Glencore has redoubled its efforts to acquire Canadian miner Teck Resources, offering to buy its steelmaking coal business as a standalone company.
In the latest twist of a protracted industry saga, the commodities giant has changed its approach after both its attempted to merge the two companies with a £17.9bn ($22.5bn) bid were rebuffed by Teck’s board in April earlier this year.
Under the fresh proposal, Glencore would snap up Teck’s steelmaking coal business and then de-merge the business unit together with its own energy coal assets one to two years after the deal closes.
The size of the offer remains undisclosed.
The Swiss company confirmed it was still “willing to pursue” its offer to buy the whole of Teck — including its North American industrial metal mines.
Teck Resources told news agency Reuters that Glencore’s latest offer was “one of a number of proposals under consideration” and “preliminary in detail, conditional and non-binding”.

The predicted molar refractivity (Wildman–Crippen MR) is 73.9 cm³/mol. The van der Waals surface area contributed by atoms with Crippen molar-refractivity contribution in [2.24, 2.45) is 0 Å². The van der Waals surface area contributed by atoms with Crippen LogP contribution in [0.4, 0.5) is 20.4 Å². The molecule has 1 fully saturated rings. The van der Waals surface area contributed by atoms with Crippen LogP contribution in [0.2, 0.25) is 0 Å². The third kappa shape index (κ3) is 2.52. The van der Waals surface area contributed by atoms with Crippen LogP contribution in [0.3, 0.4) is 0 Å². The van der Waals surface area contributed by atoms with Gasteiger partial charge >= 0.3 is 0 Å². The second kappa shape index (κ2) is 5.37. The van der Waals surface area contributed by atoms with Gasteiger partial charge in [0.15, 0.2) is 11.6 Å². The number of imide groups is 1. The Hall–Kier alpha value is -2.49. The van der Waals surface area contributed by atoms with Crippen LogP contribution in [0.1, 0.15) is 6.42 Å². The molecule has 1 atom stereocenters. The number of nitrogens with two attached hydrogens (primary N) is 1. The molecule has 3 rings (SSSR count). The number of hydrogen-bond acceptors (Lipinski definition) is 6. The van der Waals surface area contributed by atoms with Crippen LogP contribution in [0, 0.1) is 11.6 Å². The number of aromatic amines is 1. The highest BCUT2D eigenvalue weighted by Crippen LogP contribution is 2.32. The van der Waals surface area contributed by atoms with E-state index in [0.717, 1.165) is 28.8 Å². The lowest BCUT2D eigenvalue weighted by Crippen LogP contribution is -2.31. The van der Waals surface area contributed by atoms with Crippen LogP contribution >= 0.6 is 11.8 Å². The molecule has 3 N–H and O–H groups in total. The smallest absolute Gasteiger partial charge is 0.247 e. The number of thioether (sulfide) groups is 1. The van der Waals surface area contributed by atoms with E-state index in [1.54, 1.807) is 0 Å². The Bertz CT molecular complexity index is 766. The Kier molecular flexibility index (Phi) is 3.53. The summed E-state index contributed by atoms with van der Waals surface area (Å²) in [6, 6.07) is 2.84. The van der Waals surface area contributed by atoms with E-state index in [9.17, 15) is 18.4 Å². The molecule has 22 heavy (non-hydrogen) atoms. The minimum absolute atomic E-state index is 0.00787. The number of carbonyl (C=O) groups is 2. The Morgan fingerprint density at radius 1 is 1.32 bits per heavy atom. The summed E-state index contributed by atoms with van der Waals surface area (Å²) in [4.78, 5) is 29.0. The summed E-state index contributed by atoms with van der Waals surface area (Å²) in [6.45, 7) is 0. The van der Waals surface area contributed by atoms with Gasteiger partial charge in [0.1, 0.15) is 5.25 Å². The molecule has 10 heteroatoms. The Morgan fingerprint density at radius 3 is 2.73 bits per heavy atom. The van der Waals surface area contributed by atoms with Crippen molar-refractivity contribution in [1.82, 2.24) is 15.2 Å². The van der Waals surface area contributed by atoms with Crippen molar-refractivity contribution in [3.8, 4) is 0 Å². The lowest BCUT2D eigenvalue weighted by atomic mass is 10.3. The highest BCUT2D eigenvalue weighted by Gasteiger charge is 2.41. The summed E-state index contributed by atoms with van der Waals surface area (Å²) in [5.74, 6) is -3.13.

It revealed that on 6th June it had received several proposals for its coal business, as it reworks its own plan to split it from its copper and zinc unit.
Other suitors circling Teck include Canadian mining entrepreneur Pierre Lassonde and Japanese steel maker Nippon Steel Corporation.
Teck has to consider prospective offers for the company, with its shareholders scrutinising the company’s board, share structure and demerger plans.
While Teck managed to push back Glencore’s previous offers, it has also failed to secure enough shareholder support for its own plans – pulling them from a vote in late April.
Glencore mines and trades thermal coal – a fossil fuel used to produce electricity – alongside smaller amounts of coking coal to make steel.
Even though it wants to demerge the coal units of both companies, its fossil fuel holdings have deterred investors and troubled Teck’s board as it looks to divest from carbon intensive energy sources rather than ramp up its holdings.
As part of its original proposal, Glencore offered up to £6.51bn ($8.2bn) in cash to Teck shareholders – who do not want exposure to thermal coal.
The latest bid reflects Glencore’s persistence and interest in Teck, but is also a concession by the company, with chief executive Gary Nagle last month arguing that buying Teck’s coal business as a standalone unit was a “distant second” for the Swiss mining company compared to merging plans.